Tuesday, May 23, 2017


Toward the end of his talk, Becoming a Disciple of Our Lord Jesus Christ, Elder Robert D. Hales taught that discipleship involves a certain amount of integrity:
There will be no disparity between the kindness we show our enemies and the kindness we bestow on our friends. We will be as honest when no one is looking as when others are watching. We will be as devoted to God in the public square as we are in our private closet.
What I find most interesting about integrity is that, in two out of three cases, this moral lesson goes both ways. It doesn't make much sense for us to treat our friends the same way we would treat our enemies, but there are moral reasons for us to be as honest with others as we are with ourselves, and there is a strong moral reason to be as faithful in private as we are in public. Whether we're in public or in private, our behavior should always be the same: good. Nobody's perfect, and we're certainly not going to be perfect all the time. At some times, we're going to be more righteous than at other times, but we should always strive to be as good as we can be, whether we're being observed or not.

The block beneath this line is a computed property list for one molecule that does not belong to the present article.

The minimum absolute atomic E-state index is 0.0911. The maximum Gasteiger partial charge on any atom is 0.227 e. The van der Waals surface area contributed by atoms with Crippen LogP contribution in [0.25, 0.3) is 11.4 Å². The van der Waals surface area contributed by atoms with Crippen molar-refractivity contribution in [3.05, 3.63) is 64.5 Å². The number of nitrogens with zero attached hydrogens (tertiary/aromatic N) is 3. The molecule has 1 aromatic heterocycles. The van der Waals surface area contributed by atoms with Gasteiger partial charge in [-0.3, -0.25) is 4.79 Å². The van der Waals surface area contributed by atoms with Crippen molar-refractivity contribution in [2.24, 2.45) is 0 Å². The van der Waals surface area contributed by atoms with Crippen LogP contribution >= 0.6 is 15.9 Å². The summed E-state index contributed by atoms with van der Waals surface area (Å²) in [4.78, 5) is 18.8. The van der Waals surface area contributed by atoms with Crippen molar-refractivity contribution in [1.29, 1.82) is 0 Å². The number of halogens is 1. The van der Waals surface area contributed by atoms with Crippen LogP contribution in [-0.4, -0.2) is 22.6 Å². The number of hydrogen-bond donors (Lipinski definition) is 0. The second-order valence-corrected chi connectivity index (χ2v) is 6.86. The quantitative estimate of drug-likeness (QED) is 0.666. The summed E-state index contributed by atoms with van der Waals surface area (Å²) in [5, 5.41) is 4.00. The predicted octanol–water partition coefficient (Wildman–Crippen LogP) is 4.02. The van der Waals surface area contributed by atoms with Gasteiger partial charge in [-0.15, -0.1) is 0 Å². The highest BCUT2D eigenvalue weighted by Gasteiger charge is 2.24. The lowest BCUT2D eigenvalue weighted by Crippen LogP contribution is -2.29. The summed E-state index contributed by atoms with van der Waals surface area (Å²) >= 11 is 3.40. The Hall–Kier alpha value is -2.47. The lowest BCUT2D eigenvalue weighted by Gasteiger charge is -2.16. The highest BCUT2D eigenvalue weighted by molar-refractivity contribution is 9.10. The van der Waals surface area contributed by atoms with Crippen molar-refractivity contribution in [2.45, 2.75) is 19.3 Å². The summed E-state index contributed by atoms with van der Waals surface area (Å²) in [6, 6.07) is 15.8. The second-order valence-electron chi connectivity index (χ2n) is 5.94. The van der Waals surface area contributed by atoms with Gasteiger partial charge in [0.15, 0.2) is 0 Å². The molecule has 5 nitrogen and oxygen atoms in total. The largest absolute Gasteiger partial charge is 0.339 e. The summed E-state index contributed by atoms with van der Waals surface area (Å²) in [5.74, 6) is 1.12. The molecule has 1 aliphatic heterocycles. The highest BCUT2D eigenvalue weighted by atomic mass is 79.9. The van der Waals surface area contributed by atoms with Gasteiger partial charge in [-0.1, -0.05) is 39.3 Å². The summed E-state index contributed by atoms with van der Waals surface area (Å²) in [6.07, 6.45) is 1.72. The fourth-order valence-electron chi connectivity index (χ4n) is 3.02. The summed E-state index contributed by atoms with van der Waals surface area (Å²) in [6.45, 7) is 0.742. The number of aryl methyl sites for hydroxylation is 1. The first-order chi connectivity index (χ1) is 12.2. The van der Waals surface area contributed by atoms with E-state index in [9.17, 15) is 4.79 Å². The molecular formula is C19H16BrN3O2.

Monday, May 22, 2017

Born Into This Family

Twice today, I was treated to a meal by a member of my family, and each time, that family member thanked God that I was born into their family. I, too, am grateful that I was born into the family I have, and not because I doubt I'd have been born otherwise. I'm sure that God gives each of His spirit children an opportunity to be born. If I wasn't born into this family, I would have been born into a different family. But that's just the problem: I would have been born into a different family, and what are the odds that I'd like that family as much as I like this one?